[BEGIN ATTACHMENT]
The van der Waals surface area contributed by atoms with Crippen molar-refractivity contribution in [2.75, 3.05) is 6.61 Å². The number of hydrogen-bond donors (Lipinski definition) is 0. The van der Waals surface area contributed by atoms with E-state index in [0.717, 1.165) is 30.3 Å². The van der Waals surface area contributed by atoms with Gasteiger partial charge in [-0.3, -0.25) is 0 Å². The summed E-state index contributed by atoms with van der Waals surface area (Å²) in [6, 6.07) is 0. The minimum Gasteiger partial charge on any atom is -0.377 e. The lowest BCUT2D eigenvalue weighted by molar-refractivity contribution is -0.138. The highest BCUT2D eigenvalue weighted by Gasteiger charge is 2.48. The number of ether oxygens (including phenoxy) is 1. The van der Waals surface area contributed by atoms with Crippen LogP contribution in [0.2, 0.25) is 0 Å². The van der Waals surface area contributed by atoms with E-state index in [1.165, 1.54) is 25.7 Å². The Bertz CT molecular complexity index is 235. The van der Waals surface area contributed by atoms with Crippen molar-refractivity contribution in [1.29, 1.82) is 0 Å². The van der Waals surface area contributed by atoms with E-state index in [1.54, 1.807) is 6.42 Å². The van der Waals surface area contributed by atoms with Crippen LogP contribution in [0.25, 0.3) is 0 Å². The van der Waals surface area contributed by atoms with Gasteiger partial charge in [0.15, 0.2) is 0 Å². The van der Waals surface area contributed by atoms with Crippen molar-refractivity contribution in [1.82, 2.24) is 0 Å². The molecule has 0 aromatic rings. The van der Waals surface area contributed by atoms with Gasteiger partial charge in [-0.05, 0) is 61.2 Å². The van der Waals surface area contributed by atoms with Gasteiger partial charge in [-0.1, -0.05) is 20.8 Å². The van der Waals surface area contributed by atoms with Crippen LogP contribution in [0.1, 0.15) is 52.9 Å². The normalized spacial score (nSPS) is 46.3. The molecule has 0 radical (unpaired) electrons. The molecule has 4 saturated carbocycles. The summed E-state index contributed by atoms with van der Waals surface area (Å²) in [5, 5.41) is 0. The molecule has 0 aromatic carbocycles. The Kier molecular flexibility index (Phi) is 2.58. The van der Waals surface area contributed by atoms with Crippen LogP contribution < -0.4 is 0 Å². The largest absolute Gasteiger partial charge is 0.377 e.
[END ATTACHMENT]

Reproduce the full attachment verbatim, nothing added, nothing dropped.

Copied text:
The van der Waals surface area contributed by atoms with Crippen molar-refractivity contribution in [2.75, 3.05) is 6.61 Å². The number of hydrogen-bond donors (Lipinski definition) is 0. The van der Waals surface area contributed by atoms with E-state index in [0.717, 1.165) is 30.3 Å². The van der Waals surface area contributed by atoms with Gasteiger partial charge in [-0.3, -0.25) is 0 Å². The summed E-state index contributed by atoms with van der Waals surface area (Å²) in [6, 6.07) is 0. The minimum Gasteiger partial charge on any atom is -0.377 e. The lowest BCUT2D eigenvalue weighted by molar-refractivity contribution is -0.138. The highest BCUT2D eigenvalue weighted by Gasteiger charge is 2.48. The number of ether oxygens (including phenoxy) is 1. The van der Waals surface area contributed by atoms with Crippen LogP contribution in [0.2, 0.25) is 0 Å². The van der Waals surface area contributed by atoms with E-state index in [1.165, 1.54) is 25.7 Å². The Bertz CT molecular complexity index is 235. The van der Waals surface area contributed by atoms with Crippen molar-refractivity contribution in [1.29, 1.82) is 0 Å². The van der Waals surface area contributed by atoms with E-state index in [1.54, 1.807) is 6.42 Å². The van der Waals surface area contributed by atoms with Crippen LogP contribution in [0.25, 0.3) is 0 Å². The van der Waals surface area contributed by atoms with Gasteiger partial charge in [0.15, 0.2) is 0 Å². The van der Waals surface area contributed by atoms with Crippen molar-refractivity contribution in [1.82, 2.24) is 0 Å². The molecule has 0 aromatic rings. The van der Waals surface area contributed by atoms with Gasteiger partial charge in [-0.05, 0) is 61.2 Å². The van der Waals surface area contributed by atoms with Gasteiger partial charge in [-0.1, -0.05) is 20.8 Å². The van der Waals surface area contributed by atoms with Crippen LogP contribution in [0.1, 0.15) is 52.9 Å². The normalized spacial score (nSPS) is 46.3. The molecule has 0 radical (unpaired) electrons. The molecule has 4 saturated carbocycles. The summed E-state index contributed by atoms with van der Waals surface area (Å²) in [5, 5.41) is 0. The molecule has 0 aromatic carbocycles. The Kier molecular flexibility index (Phi) is 2.58. The van der Waals surface area contributed by atoms with Crippen LogP contribution < -0.4 is 0 Å². The largest absolute Gasteiger partial charge is 0.377 e.